BRIC stacks up against the IMF

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The BRIC summit in Brazil, representing the four largest developing countries in the world including China, is expected to focus on reform of the International Monetary Fund, climate change and increased cooperation among its members.

The BRIC nations - Brazil, Russia, India and China - are expected to collectively eclipse the world's richest economies by 2050, according to investment firm Goldman Sachs.

"If they are able to coalesce on a common position, that could be quite influential," said Gary Hufbauer, a senior fellow at the Peterson Institute and former deputy assistant for international trade and investment policy at the US Treasury.

"The BRIC countries could make a big imprint on the operation of the world system," he said.

Last year the BRIC nations produced 15 percent of the global gross domestic product, with 40 percent of the global population.

Those numbers are expected to rise, and the group believes its increased status warrants higher IMF representation and a bigger say in global financial affairs.

Chinese analysts say BRIC should not be a mere "economic symbol", but should have more meaningful cooperation in other areas such as infrastructure and energy.

Zhou Zhiwei, secretary-general of the center for Brazilian studies with the Chinese Academy of Social Sciences, said the BRIC nations are actually exploring the possibility of pragmatic cooperation, but said there's "a long way to go".

The BRIC countries can benefit from cooperation both economically and diplomatically, according to Zhou.

"These countries should identify their strengths and concentrate on areas in which they are complimentary," he said.

"This reflects a changing international community, in which developing countries wish to participate more in international affairs," he said.

Jiang Yi, a Russian studies expert with the Chinese Academy of Social Sciences, said cooperation among the BRIC nations is still at the "beginning stage".

"Current cooperation is more in economic activities, but not in the area of politics," Jiang said, noting economic issues topped the agenda of the first BRIC summit held in Russia's Yekaterinburg last June.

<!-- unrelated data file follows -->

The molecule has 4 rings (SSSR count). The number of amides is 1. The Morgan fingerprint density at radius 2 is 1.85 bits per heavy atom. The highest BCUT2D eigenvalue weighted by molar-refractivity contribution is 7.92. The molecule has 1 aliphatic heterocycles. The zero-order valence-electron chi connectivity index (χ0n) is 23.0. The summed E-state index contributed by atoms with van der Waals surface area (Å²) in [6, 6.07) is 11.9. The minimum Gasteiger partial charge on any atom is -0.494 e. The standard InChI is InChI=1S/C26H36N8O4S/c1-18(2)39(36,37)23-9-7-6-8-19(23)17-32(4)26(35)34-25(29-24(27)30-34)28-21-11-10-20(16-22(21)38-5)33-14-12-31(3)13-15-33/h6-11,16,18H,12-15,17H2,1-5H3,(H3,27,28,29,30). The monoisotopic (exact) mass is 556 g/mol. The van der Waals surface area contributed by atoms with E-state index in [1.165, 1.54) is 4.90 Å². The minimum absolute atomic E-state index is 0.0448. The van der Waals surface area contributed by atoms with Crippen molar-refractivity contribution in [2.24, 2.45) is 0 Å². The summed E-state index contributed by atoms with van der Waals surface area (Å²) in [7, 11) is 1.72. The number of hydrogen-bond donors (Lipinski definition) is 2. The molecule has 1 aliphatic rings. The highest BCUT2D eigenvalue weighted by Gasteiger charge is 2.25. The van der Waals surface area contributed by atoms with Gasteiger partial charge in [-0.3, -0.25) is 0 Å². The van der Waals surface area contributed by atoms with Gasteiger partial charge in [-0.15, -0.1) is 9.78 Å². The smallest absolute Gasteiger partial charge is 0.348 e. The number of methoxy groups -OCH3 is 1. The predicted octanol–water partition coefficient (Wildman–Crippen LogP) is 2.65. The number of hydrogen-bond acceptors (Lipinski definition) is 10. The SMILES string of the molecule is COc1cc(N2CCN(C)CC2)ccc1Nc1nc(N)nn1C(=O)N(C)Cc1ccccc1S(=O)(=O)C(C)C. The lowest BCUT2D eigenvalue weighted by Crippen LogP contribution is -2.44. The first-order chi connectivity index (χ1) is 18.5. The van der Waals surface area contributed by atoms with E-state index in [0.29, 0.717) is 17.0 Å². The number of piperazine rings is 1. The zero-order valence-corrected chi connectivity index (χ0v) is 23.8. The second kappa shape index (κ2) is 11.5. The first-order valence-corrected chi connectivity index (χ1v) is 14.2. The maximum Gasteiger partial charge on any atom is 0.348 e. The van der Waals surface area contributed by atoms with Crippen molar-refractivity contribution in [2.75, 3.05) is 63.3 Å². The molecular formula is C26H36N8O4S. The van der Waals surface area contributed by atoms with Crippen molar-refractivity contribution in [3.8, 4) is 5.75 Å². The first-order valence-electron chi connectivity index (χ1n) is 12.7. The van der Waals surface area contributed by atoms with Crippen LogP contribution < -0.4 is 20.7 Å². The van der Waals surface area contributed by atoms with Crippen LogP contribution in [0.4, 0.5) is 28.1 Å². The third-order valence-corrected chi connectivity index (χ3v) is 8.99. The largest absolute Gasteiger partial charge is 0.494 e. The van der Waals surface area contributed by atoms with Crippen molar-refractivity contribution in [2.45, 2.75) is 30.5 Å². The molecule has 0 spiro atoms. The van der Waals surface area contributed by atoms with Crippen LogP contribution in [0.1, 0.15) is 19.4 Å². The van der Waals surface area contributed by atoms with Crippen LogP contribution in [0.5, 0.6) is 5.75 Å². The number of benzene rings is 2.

IMF reform

While last year's BRIC meeting in Russia covered subjects such as the financial crisis, international terrorism, energy security and climate change, it is predicted that IMF reform will be a main focus this year.

Experts are predicting the IMF will ultimately agree to significantly increased BRIC representation, in light of the large loans and a widespread acknowledgment that the global financial crisis was in no small part due to the weaknesses of the existing financial structure.

"There seems to be a willingness and understanding in the IMF that they have to give more representation," said John Williamson, a senior fellow at the Peterson Institute and former adviser to the IMF.

"China especially should expect big advances," he said.

Edwin Truman, former assistant secretary of the US Treasury for international affairs, said the meeting between BRIC representatives and the US treasury secretary at last year's G20 finance meeting in London was an indication of change.

"That's a recognition by the US government that these are important countries and that both collectively and individually, they have a voice in the world."

Truman believes that BRIC nations can expect increased representation, but cited divergent interests and a loosely defined agenda as potential hurdles in the alliance.

Currently, the BRIC countries have stronger investment and trade relationships with other countries, Hufbauer said, and bilateral trade disagreements could arise in the future.

Other experts argue that Russia and Brazil have only been grouped together as a result of the 2001 Goldman Sachs report that coined the term BRIC.

"Because of their size, it's very clear that the BRIC countries will become increasingly important to the world," Truman said. "But whether they remake the international financial architecture will more likely be evolutionary, rather than revolutionary."

Hufbauer predicted that the group would become stronger in the coming years.

"If BRIC finds a cohesive position and stays focused as a group, it has the nascent capability to be a counterweight to the G7," he said.

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